The ETROP data, published in December 2003, demonstrated a benefit of earlier treatment compared with conventional management, with regard to both structural outcome and grated visual acuity [8]. In the ETROP study, all infants < 1251 g were screened. Initial screening is generally recommended for infants with a birth weight of < 1500 grams or with a gestational age of 30 weeks or less.

Our research aim was to compare outcomes of infants with ROP managed according to the CRYO-ROP guidelines to those managed under the ETROP guidelines. The demographics of treated patients were also evaluated.

Methods

Internal Review Board approval was obtained for a retrospective study of preterm infants who were evaluated and/or underwent treatment for threshold or prethreshold retinopathy of prematurity from January 1, 2000, through December 31, 2005.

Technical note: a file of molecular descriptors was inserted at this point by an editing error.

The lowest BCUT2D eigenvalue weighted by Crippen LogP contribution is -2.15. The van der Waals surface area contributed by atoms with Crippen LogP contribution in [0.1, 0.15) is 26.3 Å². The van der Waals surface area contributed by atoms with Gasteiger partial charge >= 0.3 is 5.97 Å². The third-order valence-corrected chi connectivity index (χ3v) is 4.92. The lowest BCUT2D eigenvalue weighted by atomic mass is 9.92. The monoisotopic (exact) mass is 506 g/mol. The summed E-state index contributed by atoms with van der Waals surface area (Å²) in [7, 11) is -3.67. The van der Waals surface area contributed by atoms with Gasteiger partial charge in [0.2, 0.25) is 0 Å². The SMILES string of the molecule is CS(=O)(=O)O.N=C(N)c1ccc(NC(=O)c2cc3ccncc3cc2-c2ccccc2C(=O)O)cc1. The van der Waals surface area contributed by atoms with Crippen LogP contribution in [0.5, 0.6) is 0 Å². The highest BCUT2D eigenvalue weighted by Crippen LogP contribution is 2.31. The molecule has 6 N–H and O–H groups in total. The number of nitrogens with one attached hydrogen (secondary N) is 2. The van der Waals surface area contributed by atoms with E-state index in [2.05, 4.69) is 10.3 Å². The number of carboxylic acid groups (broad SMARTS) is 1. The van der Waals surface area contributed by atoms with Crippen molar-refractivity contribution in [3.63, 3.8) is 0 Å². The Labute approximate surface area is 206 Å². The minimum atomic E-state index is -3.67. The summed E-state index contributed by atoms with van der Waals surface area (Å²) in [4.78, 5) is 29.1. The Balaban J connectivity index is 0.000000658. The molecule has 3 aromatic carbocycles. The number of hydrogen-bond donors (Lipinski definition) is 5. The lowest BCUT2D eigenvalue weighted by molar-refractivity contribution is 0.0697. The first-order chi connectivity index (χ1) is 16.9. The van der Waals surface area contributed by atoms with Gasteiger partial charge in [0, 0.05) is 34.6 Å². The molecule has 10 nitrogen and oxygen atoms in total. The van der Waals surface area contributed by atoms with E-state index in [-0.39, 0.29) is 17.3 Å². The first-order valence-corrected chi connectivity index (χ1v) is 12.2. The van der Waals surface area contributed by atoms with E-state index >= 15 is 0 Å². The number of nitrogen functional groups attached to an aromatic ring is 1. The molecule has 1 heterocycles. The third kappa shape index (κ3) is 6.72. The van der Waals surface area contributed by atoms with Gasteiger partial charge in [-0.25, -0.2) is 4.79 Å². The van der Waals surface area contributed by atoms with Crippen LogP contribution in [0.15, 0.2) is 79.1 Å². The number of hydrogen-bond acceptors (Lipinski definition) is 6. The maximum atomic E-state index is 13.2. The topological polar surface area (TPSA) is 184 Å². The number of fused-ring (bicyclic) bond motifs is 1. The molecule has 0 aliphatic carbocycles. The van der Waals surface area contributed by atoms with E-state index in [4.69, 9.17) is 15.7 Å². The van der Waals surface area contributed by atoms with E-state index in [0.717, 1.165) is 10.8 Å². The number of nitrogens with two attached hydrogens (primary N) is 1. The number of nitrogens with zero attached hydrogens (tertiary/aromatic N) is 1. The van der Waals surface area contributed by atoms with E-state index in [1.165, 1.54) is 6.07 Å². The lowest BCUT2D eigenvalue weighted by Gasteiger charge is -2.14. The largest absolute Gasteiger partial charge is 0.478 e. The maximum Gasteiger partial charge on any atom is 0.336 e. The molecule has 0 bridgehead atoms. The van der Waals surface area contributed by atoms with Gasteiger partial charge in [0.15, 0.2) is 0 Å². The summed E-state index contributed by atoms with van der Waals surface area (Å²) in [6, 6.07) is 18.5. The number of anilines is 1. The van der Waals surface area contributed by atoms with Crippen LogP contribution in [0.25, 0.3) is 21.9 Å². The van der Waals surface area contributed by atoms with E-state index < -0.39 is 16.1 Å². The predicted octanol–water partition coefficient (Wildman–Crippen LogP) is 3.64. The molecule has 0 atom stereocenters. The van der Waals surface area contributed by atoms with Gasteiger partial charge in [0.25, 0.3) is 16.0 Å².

Using Current Procedural Terminology (CPT) and International Statistical Classification of Diseases and Related Health Care Problems, 9th Edition (ICD-9) coding, the patients were selected from the University of Nebraska Medical Center database.

Data was collected from four hospitals served by the University of Nebraska Retina Service, covering Nebraska's two largest cities. This encompasses a metropolitan region of approximately 750,000.

The main outcome measure was retinal detachment (RD). Data points collected include date of birth; birth weight; estimated gestational age (EGA) at birth; multiparity; EGA, zone, stage, and presence or absence of "plus" disease at the initial and each subsequent examination; scheduled follow-up examination dates; intervention date; laser spots placed per eye; follow-up examinations; RD, including staging; and complications, including late RD and cataract.